Healthwatch England’s report poses a challenge to the health and social care sector to take action now to improve people’s experience of leaving services. Why has this not happened to date? They believe that because there has been no single body responsible for this issue, there has not been the leadership to tackle poor discharge from health and social care services.
Right here, Right now
Care Quality Commission (CQC) has produced a report after reviewing the quality, safety and effectiveness of care provided to those experiencing a mental health crisis. They sought to understand whether people were being offered the right care, at the right time, and if they were being given the information they needed, as well as what they felt about the attitudes of those providing help, care and support. Their findings show that there are clear variations in the help, care and support available to people in crisis and that a person’s experience depends not only on where they live, but what part of the system they come into contact with.
What am I afraid of?
A short documentary film highlighting the views of some of the LGBT 'baby boomers' whose life stories began during and just after World War II.
Their experiences of how society has perceived them over the years now colours their expectations and fears about when they may no longer be in full control of their lives.
The essential Trustee
The Charity Commission has published its updated guidance “The essential trustee” and an updated version of the shorter trustee guide Charity trustee – what’s involved?
The guidance breaks down the trustee’s role into six clear duties, and explains the legal requirements that trustees must meet. However there is also a stronger requirement on trustees to follow good practice, in order to operate effectively and comply with their duties.
NICE guideline on ‘Dementia: assessment, management and support for people living with dementia and their carers’
The final scope and equality impact assessment for this NICE guideline have now been published along with all the stakeholder comments that were received during consultation and NICE’s responses to those comments.
Previous OPAAL bulletins
Did you know that you can access previous OPAAL bulletins on our website? Click here
National IMCA Conference
There are still some places available for the IMCA Conference to be held on 12th November 2015 in Derby. Whether you are a new IMCA or a more experienced IMCA, this one day conference provides the opportunity to update your knowledge related to your role, get answers to questions about practice, policy and law and offers a chance to network with others to share best practice, solutions and experiences. The delegate rate is £85. For details and to book click here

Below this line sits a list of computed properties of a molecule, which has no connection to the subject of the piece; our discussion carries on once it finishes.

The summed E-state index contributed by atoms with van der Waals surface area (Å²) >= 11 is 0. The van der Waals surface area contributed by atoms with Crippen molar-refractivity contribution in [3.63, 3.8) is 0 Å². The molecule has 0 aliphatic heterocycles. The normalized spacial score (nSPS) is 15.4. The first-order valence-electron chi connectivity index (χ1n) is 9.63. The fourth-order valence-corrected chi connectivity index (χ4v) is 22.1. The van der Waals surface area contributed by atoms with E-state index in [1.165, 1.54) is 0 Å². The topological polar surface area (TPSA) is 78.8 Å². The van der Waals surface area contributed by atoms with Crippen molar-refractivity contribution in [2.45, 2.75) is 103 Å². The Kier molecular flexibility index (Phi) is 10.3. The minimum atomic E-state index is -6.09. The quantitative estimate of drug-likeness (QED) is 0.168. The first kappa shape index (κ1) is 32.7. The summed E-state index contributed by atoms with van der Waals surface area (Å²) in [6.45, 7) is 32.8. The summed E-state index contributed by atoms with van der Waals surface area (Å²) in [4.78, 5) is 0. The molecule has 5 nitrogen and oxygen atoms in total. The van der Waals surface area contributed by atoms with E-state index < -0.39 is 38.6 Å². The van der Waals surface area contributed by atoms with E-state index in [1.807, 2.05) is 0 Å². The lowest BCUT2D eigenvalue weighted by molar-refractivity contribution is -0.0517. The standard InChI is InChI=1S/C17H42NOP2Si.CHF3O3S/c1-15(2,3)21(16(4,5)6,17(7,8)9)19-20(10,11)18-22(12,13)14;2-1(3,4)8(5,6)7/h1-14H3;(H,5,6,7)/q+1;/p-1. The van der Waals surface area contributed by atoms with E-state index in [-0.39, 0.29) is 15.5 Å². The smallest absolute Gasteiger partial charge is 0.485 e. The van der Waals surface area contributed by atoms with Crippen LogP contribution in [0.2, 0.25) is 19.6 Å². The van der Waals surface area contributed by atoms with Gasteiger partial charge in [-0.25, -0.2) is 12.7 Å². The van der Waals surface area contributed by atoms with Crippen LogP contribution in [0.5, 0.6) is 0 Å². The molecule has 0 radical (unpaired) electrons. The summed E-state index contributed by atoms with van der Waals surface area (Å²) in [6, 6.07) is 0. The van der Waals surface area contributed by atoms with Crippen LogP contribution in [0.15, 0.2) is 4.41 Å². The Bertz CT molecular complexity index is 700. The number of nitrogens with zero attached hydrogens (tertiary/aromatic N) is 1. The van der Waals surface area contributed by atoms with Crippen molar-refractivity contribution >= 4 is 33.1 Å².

NHS England’s weekly bulletin is aimed at clinical commissioning group (CCG) leaders and staff and is the primary communication channel between NHS England to CCGs. Each week, the bulletin features the latest news, guidance and updates from NHS England and the wider health and care system, relevant to CCGs. To register to receive the bulletin click here
NHS England Community Grants
NHS England is seeking to make grant awards to showcase good practice around patient and citizen participation in healthcare. They will be awarding a number of small community grants to not for profit organisations who can tell the story of their patient and citizen engagement work in a creative and interesting way. This can be in a wide variety of ways; videos, photo or audio books, leaflets and posters, graphics or other formats. Grants are available of up to £1,000 each, the total funds available are £10,000. Applications should be submitted to email@example.com by the closing date of 12 noon on 28 September 2015.
The British Heart Foundations’ Heart Matters is a free magazine that supports people who have a heart condition and helps reduce people’s risk of cardiovascular disease, by providing information and support about treatment and medications, plus information on healthy eating, being active, mental wellbeing etc.
Ageing without children
What do people Ageing without Children worry about most? How does it feel to not be a grandparent? What services do people Ageing without Children think will help them the most? Is the term “elder orphan” an acceptable label? AWOC has 3 upcoming workshops designed to help organisations understand the extent and nature of the issues facing people ageing without children, discuss the reasons, assumptions and myths about why people arrive at later life without children and think about ways organisations and services can be more Ageing without Children friendly.
For additions to this bulletin, please contact Marie, OPAAL’s National Development Officer at: firstname.lastname@example.org